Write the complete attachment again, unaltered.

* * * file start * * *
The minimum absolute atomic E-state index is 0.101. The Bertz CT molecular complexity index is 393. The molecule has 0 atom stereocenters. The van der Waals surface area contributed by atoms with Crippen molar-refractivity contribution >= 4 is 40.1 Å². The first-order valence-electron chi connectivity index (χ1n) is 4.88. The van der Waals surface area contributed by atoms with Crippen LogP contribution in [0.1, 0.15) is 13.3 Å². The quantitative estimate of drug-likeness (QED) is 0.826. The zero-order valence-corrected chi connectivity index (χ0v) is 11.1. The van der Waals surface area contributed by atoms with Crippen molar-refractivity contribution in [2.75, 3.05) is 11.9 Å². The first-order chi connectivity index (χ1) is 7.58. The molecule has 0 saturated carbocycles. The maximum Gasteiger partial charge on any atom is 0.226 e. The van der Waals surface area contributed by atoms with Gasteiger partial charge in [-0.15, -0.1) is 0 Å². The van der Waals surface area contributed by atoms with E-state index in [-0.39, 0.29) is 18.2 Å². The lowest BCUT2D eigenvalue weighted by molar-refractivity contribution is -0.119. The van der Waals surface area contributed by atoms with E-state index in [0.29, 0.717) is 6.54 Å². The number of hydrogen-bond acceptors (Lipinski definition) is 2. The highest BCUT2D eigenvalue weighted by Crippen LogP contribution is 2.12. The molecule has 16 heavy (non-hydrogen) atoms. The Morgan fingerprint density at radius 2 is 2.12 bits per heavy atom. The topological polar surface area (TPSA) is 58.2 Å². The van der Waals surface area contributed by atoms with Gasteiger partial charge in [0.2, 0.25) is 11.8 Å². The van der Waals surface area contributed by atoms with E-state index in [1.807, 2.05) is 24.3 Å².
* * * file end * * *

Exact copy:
The minimum absolute atomic E-state index is 0.101. The Bertz CT molecular complexity index is 393. The molecule has 0 atom stereocenters. The van der Waals surface area contributed by atoms with Crippen molar-refractivity contribution >= 4 is 40.1 Å². The first-order valence-electron chi connectivity index (χ1n) is 4.88. The van der Waals surface area contributed by atoms with Crippen LogP contribution in [0.1, 0.15) is 13.3 Å². The quantitative estimate of drug-likeness (QED) is 0.826. The zero-order valence-corrected chi connectivity index (χ0v) is 11.1. The van der Waals surface area contributed by atoms with Crippen molar-refractivity contribution in [2.75, 3.05) is 11.9 Å². The first-order chi connectivity index (χ1) is 7.58. The molecule has 0 saturated carbocycles. The maximum Gasteiger partial charge on any atom is 0.226 e. The van der Waals surface area contributed by atoms with Gasteiger partial charge in [-0.15, -0.1) is 0 Å². The van der Waals surface area contributed by atoms with E-state index in [-0.39, 0.29) is 18.2 Å². The lowest BCUT2D eigenvalue weighted by molar-refractivity contribution is -0.119. The van der Waals surface area contributed by atoms with E-state index in [0.29, 0.717) is 6.54 Å². The number of hydrogen-bond acceptors (Lipinski definition) is 2. The highest BCUT2D eigenvalue weighted by Crippen LogP contribution is 2.12. The molecule has 16 heavy (non-hydrogen) atoms. The Morgan fingerprint density at radius 2 is 2.12 bits per heavy atom. The topological polar surface area (TPSA) is 58.2 Å². The van der Waals surface area contributed by atoms with Gasteiger partial charge in [0.2, 0.25) is 11.8 Å². The van der Waals surface area contributed by atoms with E-state index in [1.807, 2.05) is 24.3 Å².